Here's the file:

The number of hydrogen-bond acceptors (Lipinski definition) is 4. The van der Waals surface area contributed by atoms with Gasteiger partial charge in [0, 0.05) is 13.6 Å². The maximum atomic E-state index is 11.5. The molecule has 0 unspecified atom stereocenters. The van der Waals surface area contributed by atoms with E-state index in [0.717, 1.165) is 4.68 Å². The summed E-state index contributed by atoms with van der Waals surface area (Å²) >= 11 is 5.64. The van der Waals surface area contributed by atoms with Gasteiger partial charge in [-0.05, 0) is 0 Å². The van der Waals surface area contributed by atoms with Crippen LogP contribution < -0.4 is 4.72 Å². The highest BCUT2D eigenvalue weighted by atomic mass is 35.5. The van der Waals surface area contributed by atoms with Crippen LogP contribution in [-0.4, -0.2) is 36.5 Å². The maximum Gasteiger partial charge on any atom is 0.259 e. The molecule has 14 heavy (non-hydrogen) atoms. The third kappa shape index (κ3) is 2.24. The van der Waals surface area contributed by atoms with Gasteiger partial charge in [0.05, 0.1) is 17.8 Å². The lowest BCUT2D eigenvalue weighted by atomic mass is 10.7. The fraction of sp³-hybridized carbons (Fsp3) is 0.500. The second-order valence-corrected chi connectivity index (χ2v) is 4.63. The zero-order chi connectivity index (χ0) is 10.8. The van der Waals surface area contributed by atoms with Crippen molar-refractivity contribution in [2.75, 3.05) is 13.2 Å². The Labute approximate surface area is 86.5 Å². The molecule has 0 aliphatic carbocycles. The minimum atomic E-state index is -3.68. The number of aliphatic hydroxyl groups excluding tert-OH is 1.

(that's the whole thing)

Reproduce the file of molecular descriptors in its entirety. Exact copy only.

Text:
The number of hydrogen-bond acceptors (Lipinski definition) is 4. The van der Waals surface area contributed by atoms with Gasteiger partial charge in [0, 0.05) is 13.6 Å². The maximum atomic E-state index is 11.5. The molecule has 0 unspecified atom stereocenters. The van der Waals surface area contributed by atoms with E-state index in [0.717, 1.165) is 4.68 Å². The summed E-state index contributed by atoms with van der Waals surface area (Å²) >= 11 is 5.64. The van der Waals surface area contributed by atoms with Gasteiger partial charge in [-0.05, 0) is 0 Å². The van der Waals surface area contributed by atoms with Crippen LogP contribution < -0.4 is 4.72 Å². The highest BCUT2D eigenvalue weighted by atomic mass is 35.5. The van der Waals surface area contributed by atoms with Crippen LogP contribution in [-0.4, -0.2) is 36.5 Å². The maximum Gasteiger partial charge on any atom is 0.259 e. The molecule has 14 heavy (non-hydrogen) atoms. The third kappa shape index (κ3) is 2.24. The van der Waals surface area contributed by atoms with Gasteiger partial charge in [0.05, 0.1) is 17.8 Å². The lowest BCUT2D eigenvalue weighted by atomic mass is 10.7. The fraction of sp³-hybridized carbons (Fsp3) is 0.500. The second-order valence-corrected chi connectivity index (χ2v) is 4.63. The zero-order chi connectivity index (χ0) is 10.8. The van der Waals surface area contributed by atoms with Crippen molar-refractivity contribution in [2.75, 3.05) is 13.2 Å². The Labute approximate surface area is 86.5 Å². The molecule has 0 aliphatic carbocycles. The minimum atomic E-state index is -3.68. The number of aliphatic hydroxyl groups excluding tert-OH is 1.